Arlequin poli par l'amour

From Wikipedia, the free encyclopedia
Jump to navigation Jump to search
Arlequin poli par l'amour
Arlequin poli par amour.jpg
Front page of 1723 Edition of Arlequin poli par l'amour
Written byPierre de Marivaux
CharactersThe fairy
A shepherd
A shepherdess
Date premiered17 October 1720
Original languageFrench
GenreRomantic comedy
SettingA magical forest

Arlequin poli par l'amour is a one-act romantic comedy by French playwright Pierre de Marivaux. Its title could be translated into English as Harlequin, refined by love. Arlequin poli par l'amour was first performed October 17, 1720 by the Comédie Italienne. In this play, a fairy tries to force Arlequin to fall in love with her. Instead, Arlequin falls in love with Silvia, a shepherdess. With the help of the fairy's servant Trivelin, the two manage to trick the fairy and live happily ever after.

Its plot and comedic features were strongly influenced by the traditional Italian theatre of the Commedia dell'arte. Arlequin and Trivelin are stock characters of the Commedia dell'arte, and Silvia is a name associated with the female romantic lead.

Marivaux makes use of several traditional lazzi as well. For example, near the beginning of the play, Arlequin tries to catch invisible flies while the fairy is trying to have a serious conversation with him. At the end, Arlequin uses the fairy's magic wand to beat all of the characters on stage. (Arlequin and his baton are the origin of the term "slapstick".)

Plot summary[edit]

Illustration by Bertall

Having transported a sleeping Arlequin to her island, the fairy waits for him to wake up. Her servant, Trivelin, questions her devotion to the young man who is too lazy, too gourmand, and too simple to be worthy of her love. Moreover, he reminds the fairy that she is engaged to Merlin, a powerful sorcerer, and breaking the engagement could have serious consequences. When Arlequin wakes up, the fairy indulges him with romantic entertainment, but he is more concerned with a ring she wears on her finger and being fed.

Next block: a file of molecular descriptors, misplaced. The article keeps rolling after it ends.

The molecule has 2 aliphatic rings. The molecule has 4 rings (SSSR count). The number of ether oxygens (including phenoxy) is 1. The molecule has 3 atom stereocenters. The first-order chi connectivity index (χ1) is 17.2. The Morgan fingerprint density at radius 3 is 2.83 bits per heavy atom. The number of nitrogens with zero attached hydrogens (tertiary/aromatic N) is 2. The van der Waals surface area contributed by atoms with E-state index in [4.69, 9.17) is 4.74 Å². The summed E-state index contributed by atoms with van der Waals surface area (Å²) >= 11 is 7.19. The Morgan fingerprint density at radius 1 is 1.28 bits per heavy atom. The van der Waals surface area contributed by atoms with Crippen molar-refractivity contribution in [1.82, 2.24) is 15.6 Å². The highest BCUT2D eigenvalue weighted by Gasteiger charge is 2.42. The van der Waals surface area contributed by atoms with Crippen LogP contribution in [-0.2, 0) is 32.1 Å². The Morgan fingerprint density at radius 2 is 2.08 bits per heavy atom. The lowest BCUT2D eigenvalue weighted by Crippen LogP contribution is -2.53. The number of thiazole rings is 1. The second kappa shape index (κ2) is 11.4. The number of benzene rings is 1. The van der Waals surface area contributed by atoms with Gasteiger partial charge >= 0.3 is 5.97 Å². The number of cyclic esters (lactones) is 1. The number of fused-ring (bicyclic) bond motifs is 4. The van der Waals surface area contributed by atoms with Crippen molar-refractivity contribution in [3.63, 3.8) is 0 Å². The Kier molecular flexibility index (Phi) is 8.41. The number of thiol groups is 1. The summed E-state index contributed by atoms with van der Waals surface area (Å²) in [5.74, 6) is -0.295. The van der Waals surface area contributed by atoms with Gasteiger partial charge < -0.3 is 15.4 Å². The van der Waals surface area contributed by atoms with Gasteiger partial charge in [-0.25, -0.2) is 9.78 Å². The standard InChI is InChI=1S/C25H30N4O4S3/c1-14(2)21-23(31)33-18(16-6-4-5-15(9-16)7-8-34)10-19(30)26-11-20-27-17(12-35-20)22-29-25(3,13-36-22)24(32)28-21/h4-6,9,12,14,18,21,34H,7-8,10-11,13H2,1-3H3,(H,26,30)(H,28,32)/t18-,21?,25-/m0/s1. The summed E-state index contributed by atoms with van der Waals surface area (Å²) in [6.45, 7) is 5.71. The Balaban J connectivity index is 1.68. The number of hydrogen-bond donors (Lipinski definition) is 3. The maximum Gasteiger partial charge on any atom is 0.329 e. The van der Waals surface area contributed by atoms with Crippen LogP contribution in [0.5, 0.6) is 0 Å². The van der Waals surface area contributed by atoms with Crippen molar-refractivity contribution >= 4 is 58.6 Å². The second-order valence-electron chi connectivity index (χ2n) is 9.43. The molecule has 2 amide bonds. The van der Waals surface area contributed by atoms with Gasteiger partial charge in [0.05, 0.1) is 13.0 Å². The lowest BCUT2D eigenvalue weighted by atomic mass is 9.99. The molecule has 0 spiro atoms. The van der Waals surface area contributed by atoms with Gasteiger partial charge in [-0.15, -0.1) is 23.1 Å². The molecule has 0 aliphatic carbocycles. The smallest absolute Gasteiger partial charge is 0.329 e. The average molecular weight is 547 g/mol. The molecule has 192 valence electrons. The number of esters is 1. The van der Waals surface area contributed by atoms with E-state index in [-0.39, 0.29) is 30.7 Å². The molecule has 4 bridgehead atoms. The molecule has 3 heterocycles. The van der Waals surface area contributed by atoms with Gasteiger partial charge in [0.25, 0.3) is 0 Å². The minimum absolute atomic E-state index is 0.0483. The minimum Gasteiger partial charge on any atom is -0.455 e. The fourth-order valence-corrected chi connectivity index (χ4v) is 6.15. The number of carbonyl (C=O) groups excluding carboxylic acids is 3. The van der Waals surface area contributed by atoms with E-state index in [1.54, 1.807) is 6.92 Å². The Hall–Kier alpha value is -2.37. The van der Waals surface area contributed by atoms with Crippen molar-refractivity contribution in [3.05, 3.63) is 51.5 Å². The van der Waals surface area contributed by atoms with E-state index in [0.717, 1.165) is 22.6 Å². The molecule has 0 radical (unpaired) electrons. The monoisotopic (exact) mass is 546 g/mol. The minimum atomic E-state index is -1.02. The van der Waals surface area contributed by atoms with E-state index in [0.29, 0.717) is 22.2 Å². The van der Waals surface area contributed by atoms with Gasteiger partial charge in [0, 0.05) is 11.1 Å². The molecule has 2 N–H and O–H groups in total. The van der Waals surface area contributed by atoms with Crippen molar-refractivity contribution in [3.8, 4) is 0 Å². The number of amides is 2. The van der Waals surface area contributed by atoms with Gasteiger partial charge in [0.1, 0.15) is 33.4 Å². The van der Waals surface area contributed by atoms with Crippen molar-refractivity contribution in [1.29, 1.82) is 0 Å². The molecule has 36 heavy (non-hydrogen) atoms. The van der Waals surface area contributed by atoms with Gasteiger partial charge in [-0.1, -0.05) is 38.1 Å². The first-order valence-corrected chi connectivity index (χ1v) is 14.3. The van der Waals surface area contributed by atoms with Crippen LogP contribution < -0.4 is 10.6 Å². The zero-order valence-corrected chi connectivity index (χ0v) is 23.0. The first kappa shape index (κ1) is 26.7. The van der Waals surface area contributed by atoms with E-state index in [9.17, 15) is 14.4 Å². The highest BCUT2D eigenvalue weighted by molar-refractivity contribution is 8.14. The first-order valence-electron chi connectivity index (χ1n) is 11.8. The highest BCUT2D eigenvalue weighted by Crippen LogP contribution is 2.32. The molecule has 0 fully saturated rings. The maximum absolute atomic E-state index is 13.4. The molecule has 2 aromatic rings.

Arlequin, having left the fairy's palace, stumbles upon Silvia in the forest, and the two of them fall instantly in love. Silvia gives Arlequin her handkerchief, and they agree to meet later on that evening. Back at the palace, the fairy's suspicions are aroused when Arlequin suddenly begins showing manners and acting civilized; and when she spies the handkerchief, she assumes the transformation has occurred because of love. She follows him into the forest and catches Arlequin and Silvia together. She separates the lovers and forces Silvia to tell Arlequin that she is really engaged to a shepherd from the village; the fairy also sends Trivelin to spy on them to make sure that Silvia does not disobey.

Upon hearing Silvia's lie, Arlequin threatens to kill himself. Silvia tells him the truth about the fairy's demands; and Trivelin reveals himself to the couple. However, Trivelin takes pity on Arlequin and Silvia and gives them advice on how to trick the fairy. Arlequin then pretends to reject Silvia and returns to the fairy. When he is close enough, he steals the fairy's magic wand and forces her to become his servant. Arlequin and Silvia decide to get married.


  • The fairy - a powerful sorceress, engaged to Merlin, but in love with Arlequin.
  • Trivelin - the fairy's servant
  • Arlequin - a comedic young man who loves Silvia and is loved by the fairy
  • Silvia - a beautiful shepherdess
  • A shepherd - a young man who loves Silvia but is ultimately rejected in favor of Arlequin
  • A shepherdess - Silvia's cousin

Dancers, Singers, and Spirits.

External links[edit]